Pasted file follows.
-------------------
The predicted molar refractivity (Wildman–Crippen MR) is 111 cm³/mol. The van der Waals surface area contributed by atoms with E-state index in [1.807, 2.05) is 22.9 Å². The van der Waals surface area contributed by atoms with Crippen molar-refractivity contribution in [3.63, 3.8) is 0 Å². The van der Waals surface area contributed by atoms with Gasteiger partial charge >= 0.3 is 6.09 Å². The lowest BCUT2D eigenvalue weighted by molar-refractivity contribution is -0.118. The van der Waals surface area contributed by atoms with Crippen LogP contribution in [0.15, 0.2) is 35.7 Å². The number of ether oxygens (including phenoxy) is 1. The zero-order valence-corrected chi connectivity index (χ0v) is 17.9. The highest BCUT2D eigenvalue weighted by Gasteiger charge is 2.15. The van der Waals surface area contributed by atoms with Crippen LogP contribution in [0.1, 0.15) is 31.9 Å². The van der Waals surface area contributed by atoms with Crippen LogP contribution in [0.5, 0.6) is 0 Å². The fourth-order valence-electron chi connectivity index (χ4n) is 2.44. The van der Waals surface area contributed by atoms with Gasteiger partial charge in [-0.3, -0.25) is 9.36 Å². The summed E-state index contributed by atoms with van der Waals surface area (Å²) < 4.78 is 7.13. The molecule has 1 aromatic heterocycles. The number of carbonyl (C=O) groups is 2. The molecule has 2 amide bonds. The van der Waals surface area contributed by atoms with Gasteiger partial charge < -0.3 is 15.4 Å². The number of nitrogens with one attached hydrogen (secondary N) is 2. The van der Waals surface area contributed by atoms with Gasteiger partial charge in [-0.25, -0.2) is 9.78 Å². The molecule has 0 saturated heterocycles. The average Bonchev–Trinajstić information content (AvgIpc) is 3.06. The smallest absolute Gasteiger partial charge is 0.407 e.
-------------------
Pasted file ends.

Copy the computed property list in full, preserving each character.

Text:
The predicted molar refractivity (Wildman–Crippen MR) is 111 cm³/mol. The van der Waals surface area contributed by atoms with E-state index in [1.807, 2.05) is 22.9 Å². The van der Waals surface area contributed by atoms with Crippen molar-refractivity contribution in [3.63, 3.8) is 0 Å². The van der Waals surface area contributed by atoms with Gasteiger partial charge >= 0.3 is 6.09 Å². The lowest BCUT2D eigenvalue weighted by molar-refractivity contribution is -0.118. The van der Waals surface area contributed by atoms with Crippen LogP contribution in [0.15, 0.2) is 35.7 Å². The number of ether oxygens (including phenoxy) is 1. The zero-order valence-corrected chi connectivity index (χ0v) is 17.9. The highest BCUT2D eigenvalue weighted by Gasteiger charge is 2.15. The van der Waals surface area contributed by atoms with Crippen LogP contribution in [0.1, 0.15) is 31.9 Å². The van der Waals surface area contributed by atoms with Crippen LogP contribution in [0.5, 0.6) is 0 Å². The fourth-order valence-electron chi connectivity index (χ4n) is 2.44. The van der Waals surface area contributed by atoms with Gasteiger partial charge in [-0.3, -0.25) is 9.36 Å². The summed E-state index contributed by atoms with van der Waals surface area (Å²) < 4.78 is 7.13. The molecule has 1 aromatic heterocycles. The number of carbonyl (C=O) groups is 2. The molecule has 2 amide bonds. The van der Waals surface area contributed by atoms with Gasteiger partial charge < -0.3 is 15.4 Å². The number of nitrogens with one attached hydrogen (secondary N) is 2. The van der Waals surface area contributed by atoms with Gasteiger partial charge in [-0.25, -0.2) is 9.78 Å². The molecule has 0 saturated heterocycles. The average Bonchev–Trinajstić information content (AvgIpc) is 3.06. The smallest absolute Gasteiger partial charge is 0.407 e.